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Re: Coding: Fleeting Thoughts

Postby Jplus » Fri Jul 18, 2014 10:21 pm UTC

raudorn wrote:I don't mind if it performs 500% slower than C.

That would be kind of fast.
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Re: Coding: Fleeting Thoughts

Postby troyp » Sat Jul 19, 2014 4:08 am UTC

schapel wrote:I actually used that version of Logo to teach programming to elementary school students for a few weeks. It didn't work so well because that Logo interpreter is quite buggy. I would suggest learning Scheme instead, although it wouldn't work nearly as well for teaching small children.

In my opinion, Scheme is the easiest language to learn in the world*, as well as the most beautiful. Of course, not everyone agrees with that. Still, I'd recommend Racket as a first or second language. The big advantage is that many of the best programming texts available use Scheme (including SICP). I doubt you'd even find a book that teaches programming well using C.
* until you start using continuations for flow control, anyway.

Jplus wrote:
raudorn wrote:I don't mind if it performs 500% slower than C.

That would be kind of fast.

It certainly would! It would be running programs backwards at 4 times the speed of C...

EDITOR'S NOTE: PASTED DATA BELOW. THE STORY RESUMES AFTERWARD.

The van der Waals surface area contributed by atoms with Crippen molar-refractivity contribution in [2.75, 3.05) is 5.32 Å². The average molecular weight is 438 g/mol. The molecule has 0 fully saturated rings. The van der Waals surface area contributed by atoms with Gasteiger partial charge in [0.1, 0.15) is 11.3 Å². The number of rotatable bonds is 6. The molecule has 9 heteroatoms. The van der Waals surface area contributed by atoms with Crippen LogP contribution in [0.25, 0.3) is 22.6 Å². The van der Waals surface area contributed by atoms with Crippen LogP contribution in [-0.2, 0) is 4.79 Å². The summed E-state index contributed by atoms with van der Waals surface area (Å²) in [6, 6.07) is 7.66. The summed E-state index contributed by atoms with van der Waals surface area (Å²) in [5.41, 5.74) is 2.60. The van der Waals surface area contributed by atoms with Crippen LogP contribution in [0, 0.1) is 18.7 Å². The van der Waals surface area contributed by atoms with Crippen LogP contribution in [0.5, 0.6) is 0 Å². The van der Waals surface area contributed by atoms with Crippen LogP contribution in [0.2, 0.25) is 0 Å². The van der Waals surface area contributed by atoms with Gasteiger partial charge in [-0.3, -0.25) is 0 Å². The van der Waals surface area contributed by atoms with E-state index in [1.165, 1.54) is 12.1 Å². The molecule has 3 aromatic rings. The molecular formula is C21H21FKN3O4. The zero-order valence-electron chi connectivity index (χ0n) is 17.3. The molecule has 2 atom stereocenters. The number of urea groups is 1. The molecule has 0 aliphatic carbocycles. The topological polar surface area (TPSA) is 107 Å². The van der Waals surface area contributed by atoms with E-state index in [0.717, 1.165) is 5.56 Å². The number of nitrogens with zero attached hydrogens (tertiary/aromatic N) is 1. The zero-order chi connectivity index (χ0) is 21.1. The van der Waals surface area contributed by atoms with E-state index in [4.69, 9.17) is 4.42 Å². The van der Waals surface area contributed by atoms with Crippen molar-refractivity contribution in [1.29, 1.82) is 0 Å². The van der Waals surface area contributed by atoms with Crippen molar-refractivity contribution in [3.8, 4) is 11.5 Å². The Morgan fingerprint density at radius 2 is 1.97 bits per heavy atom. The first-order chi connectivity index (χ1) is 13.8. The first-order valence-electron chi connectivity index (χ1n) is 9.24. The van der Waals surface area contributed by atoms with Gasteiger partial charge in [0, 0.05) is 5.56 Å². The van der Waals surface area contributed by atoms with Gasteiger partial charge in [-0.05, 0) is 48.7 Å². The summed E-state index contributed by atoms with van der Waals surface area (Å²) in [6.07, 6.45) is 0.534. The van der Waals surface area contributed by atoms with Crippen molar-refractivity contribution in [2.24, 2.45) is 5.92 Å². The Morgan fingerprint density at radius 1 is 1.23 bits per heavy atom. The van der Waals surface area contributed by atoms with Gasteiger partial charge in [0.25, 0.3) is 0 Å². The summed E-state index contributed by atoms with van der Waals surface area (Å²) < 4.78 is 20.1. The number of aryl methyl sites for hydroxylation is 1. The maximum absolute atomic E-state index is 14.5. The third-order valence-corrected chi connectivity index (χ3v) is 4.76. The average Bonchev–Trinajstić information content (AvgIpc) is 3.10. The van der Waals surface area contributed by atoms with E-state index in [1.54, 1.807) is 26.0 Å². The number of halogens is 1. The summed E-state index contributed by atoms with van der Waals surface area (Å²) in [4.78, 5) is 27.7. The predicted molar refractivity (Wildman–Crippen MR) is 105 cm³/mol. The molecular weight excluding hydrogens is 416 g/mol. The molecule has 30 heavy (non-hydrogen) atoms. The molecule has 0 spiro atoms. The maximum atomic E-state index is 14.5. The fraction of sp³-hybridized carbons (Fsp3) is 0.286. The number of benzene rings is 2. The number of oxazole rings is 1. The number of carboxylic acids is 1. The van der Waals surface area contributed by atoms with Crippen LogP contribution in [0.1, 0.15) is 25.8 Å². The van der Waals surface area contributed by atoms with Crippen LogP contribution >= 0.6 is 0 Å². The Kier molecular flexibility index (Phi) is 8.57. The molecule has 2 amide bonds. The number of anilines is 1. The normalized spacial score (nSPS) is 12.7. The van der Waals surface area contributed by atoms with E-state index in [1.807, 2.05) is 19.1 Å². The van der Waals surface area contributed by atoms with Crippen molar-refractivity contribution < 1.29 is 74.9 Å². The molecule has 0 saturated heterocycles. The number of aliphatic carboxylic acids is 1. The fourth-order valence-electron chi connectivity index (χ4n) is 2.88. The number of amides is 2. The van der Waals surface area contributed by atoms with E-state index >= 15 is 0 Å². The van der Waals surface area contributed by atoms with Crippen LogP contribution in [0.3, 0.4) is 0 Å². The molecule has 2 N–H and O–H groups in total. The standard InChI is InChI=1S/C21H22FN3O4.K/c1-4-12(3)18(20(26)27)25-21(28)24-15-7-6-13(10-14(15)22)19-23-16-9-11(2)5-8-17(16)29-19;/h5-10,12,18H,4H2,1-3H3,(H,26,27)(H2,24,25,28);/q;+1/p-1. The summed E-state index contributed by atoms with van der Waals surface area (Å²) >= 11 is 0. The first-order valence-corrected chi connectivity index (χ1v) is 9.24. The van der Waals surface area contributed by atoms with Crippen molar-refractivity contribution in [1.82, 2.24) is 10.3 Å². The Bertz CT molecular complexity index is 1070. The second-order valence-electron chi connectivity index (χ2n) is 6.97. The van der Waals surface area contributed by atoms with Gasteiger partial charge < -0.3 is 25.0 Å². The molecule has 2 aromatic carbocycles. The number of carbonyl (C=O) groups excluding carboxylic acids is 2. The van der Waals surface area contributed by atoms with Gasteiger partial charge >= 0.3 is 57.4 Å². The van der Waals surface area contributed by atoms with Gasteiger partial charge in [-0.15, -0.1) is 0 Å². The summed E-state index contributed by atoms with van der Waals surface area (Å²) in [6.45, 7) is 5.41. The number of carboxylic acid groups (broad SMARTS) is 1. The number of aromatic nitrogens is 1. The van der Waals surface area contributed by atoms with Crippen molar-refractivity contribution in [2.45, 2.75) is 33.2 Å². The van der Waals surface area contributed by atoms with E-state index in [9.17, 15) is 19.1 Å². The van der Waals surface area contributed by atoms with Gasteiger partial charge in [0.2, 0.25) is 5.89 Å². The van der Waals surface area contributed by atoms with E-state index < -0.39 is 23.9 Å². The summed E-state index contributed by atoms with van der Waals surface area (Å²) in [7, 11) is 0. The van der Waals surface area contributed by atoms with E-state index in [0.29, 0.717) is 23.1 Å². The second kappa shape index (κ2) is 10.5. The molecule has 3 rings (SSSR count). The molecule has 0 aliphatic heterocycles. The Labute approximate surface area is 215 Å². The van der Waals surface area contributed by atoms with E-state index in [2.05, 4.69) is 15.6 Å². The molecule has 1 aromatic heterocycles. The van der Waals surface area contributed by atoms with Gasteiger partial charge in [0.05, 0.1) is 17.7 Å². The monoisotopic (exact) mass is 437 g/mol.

edit (FP):

Does time dilate as a language approaches the speed of C?

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Re: Coding: Fleeting Thoughts

Postby schapel » Sat Jul 19, 2014 2:40 pm UTC

raudorn wrote:Parsing a language as tree and then evaluating the code-tree is the other often used method to implement a language, so that would've been an option too. Oh and I'll in fact write a compiler, not an interpreter. It just happens that the compiler outputs bytecode instead of machine code, which then runs on a program emulating some weird interpretation of how a CPU actually works. I just keep working on the project until I'm bored, so I don't mind if it performs 500% slower than C. At least I can now write my fizzbuzz for interviews in bytecode, that has to count for something. :lol:

Ok, sounds like it's for learning purposes. I did a similar thing when I was preparing for an advanced compilers class. I wrote an intermediate language and a compiler, and it occurred to me that if I were doing this for real, it would make sense to write an interpreter for the intermediate language and make sure the front end of the compiler (source code to intermediate language) was working perfectly before I wrote the back end (intermediate language to machine code).

I like the way Terence wrote his interpreter -- it was much simpler than mine, which used a new class for each different instruction. Once you have the intermediate code, it isn't much harder to just emit assembly language for each instruction. Terence actually suggested emitting C code, with a function call for each instruction.

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Re: Coding: Fleeting Thoughts

Postby The Great Hippo » Sat Jul 19, 2014 8:18 pm UTC

I want to create a node object in Python that essentially works as a tree graph (each node has one parent and an arbitrary number of children), but with ordered children (so each node's children is a list, not a set). It needs to allow for depth first searching (from any particular node down), following the ordered list of children.